+ Request a Demo

Girl Student Hand at Computer

Special Report: Learning a Language Online

Web-based programs help fill gaps in world language instruction.

In tiny Weybridge, Vermont (population 833), the most common industry is farming. Yet the fifty or so students in the town’s K-6 elementary school are preparing for a much larger world of opportunities by learning a second language.

With just four full-time teachers at Weybridge Elementary, that poses a challenge. The school does have a part-time Spanish teacher who comes in three days a week, says Principal Christina Johnston—but it’s an online curriculum developed by Middlebury Interactive Languages, in collaboration with faculty from nearby Middlebury College, that is helping to fill the gap.

“Students can access the curriculum at home, which is a huge advantage in a monolingual culture,” Johnston said, noting that Weybridge has an overwhelmingly English speaking population. “The online program helps bring Spanish into students’ homes, which shifts everyone’s expectations about the importance of language learning.”

Nationwide, support for foreign language instruction is dwindling amid tight budgets and a laser-like focus on the high-stakes subjects of English and math. That has some experts alarmed at the ability of U.S. students to compete in a global economy.

Yet Weybridge Elementary is one of several schools that are bucking this trend by turning to online curricula, allowing students to work independently and learn foreign language skills when a teacher isn’t available.

While Weybridge is able to provide a part-time Spanish teacher, other schools are using online curricula to teach languages for which they can’t find—or afford—a teacher at all.

Authentic Interactions Are Key

At Weybridge Elementary, students use the Middlebury Interactive Languages program in the library on laptops that are part of two mobile laptop labs that travel to the classrooms throughout the day.

“For the language program, we set the laptops up in the library, so students are the ones traveling rather than the laptops,” Johnston said. “This saves us on setup. Students can also access the program at home and in the classroom.”

The Middlebury Interactive Languages curriculum was developed by academics at Middlebury College’s renowned Language Schools.

The college has offered summer language immersion programs for a century, including a program for students ages 12 to 18 that began five years ago.

Students who participated in this summer immersion program found it quite valuable, said Aline Germain-Rutherford, Ph.D., Chief Academic Officer for Middlebury Interactive and a Surdna Professor of Linguistics at Middlebury College. But many students noted that, when they returned to school in the fall, they didn’t have the opportunity to practice their newly acquired language skills.

“So, about four years ago, we decided that creating online courses with the same immersive approach could help bridge this gap,” she said.

Middlebury College partnered with eLearning provider K12 Inc. to develop its online language curriculum, which covers five languages—Spanish, French, German, Chinese, Latin—for grades three to 12. K12 provided its expertise in online learning, and Middlebury faculty—including Germain-Rutherford—provided expertise in language acquisition.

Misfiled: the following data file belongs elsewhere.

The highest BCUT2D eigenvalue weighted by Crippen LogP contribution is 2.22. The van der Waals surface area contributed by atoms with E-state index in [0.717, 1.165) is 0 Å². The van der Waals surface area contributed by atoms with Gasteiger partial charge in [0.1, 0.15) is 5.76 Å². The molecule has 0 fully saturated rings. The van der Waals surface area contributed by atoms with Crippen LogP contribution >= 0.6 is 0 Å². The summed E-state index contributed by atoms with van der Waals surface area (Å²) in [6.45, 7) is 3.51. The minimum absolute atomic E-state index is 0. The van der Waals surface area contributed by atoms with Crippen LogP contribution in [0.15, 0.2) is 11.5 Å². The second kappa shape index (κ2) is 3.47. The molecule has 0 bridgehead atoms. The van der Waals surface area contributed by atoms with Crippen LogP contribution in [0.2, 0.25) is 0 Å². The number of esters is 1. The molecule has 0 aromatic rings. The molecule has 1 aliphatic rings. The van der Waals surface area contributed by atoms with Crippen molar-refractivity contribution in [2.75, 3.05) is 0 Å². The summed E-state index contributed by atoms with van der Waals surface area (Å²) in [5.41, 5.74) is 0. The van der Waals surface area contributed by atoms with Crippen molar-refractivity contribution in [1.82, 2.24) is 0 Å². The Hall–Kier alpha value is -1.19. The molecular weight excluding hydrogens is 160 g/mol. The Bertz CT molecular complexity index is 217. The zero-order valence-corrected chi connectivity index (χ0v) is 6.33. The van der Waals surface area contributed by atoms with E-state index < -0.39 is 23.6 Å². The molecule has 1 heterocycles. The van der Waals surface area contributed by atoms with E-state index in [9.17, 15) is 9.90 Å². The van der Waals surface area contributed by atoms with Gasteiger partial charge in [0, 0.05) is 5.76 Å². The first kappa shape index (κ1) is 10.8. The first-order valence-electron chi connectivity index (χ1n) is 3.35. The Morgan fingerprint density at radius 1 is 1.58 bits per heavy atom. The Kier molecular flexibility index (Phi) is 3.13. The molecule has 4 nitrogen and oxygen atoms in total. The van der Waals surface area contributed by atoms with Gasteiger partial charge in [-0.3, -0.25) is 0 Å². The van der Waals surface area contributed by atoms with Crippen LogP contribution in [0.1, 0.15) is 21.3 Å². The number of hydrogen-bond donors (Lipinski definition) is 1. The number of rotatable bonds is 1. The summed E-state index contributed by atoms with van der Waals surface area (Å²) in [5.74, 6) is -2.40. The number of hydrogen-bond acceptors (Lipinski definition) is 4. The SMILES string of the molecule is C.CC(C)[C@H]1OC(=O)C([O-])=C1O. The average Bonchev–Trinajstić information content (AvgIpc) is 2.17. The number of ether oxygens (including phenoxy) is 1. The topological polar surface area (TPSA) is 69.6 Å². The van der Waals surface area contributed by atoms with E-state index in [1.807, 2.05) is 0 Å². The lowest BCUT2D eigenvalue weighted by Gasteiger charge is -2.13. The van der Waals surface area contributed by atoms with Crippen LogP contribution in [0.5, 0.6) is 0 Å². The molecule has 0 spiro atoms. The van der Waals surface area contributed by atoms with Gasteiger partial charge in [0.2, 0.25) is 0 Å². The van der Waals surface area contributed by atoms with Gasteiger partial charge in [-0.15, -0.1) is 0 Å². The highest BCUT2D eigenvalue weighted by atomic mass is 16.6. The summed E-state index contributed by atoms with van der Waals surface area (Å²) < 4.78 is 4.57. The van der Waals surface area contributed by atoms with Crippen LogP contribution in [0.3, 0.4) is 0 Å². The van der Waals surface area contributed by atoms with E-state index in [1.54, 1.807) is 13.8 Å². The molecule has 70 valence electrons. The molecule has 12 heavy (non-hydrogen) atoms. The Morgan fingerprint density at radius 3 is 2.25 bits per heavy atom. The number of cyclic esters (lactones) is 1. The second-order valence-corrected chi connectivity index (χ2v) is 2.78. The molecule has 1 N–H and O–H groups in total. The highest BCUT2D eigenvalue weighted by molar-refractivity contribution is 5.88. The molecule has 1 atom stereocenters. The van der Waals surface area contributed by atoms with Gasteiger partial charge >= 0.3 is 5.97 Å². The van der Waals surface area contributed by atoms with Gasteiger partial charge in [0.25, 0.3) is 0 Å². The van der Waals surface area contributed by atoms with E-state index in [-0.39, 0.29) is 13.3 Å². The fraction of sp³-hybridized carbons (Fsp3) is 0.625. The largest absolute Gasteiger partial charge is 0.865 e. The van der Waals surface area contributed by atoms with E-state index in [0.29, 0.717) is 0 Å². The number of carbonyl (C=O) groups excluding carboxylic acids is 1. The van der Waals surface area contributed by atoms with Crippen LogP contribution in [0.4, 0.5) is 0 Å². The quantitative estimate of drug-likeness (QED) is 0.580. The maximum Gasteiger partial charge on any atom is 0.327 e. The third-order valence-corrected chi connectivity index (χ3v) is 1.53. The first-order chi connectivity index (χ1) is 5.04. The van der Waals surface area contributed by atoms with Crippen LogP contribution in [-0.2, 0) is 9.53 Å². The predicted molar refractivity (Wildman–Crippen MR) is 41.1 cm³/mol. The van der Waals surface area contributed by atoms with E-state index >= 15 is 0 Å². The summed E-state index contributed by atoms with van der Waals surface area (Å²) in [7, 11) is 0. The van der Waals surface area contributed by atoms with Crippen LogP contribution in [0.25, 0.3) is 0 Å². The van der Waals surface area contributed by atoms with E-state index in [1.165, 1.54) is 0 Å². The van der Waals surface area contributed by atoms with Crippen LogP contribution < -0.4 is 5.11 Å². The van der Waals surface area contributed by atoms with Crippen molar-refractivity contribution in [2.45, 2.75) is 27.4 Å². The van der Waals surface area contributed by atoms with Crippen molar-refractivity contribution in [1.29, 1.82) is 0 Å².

The Middlebury Interactive curriculum is based on principles that research shows to be effective in language instruction, such as the use of authentic materials and experiences. For instance, Middlebury faculty have recorded real interactions between native speakers in different countries.

“We’ve built language learning activities using these videos, as well as authentic written resources such as newspapers,” Germain-Rutherford said.

The use of authentic materials helps students learn not just the language, but also the culture. When watching videos of people greeting each other in Spain, compared to Argentina, “students can see the cultural differences between the two,” she explained.

“It’s not just about the words and the structures.” That cultural understanding is as important as learning the language, Johnston said. She noted that it helps meet curriculum goals in social studies, as well as fulfilling a key objective of Weybridge’s Spanish language program: to develop “cross-cultural awareness…, preparing children to participate effectively in the world.”

Another principle of the Middlebury Interactive curriculum is that, to learn a new language, “students must interact and negotiate in a meaningful way,” Germain-Rutherford said. Toward that end, the curriculum includes task-based activities rooted in a real-life purpose, such as ordering in a restaurant.

To recreate this kind of interaction online, the curriculum embeds audio inputs within the dialog, and there are also opportunities for students to interact asynchronously or in real time with a certified online instructor.

For Weybridge, giving students access to an online instructor helps fill the gaps when the school’s part-time Spanish teacher isn’t there. This personalized instruction also helps students develop confidence in their speaking skills, Johnston said.

Students can practice their pronunciation privately online, she explained, which helps those “who might be hesitant to speak in front of the class. They can bring that confidence to class after using the online curriculum.”

With help from this online program, students not only are learning a skill that can prepare them for life and work in a global society, Johnston said; they’re also enhancing their English competency.

Weybridge’s Spanish language progran “meets so-called 21st century skills,” she said, “but it also increases students’ metacognition of the English language. They can see that word order makes a difference. They realize: It makes a difference in Spanish—and, oh yeah, it makes a difference in English, too.”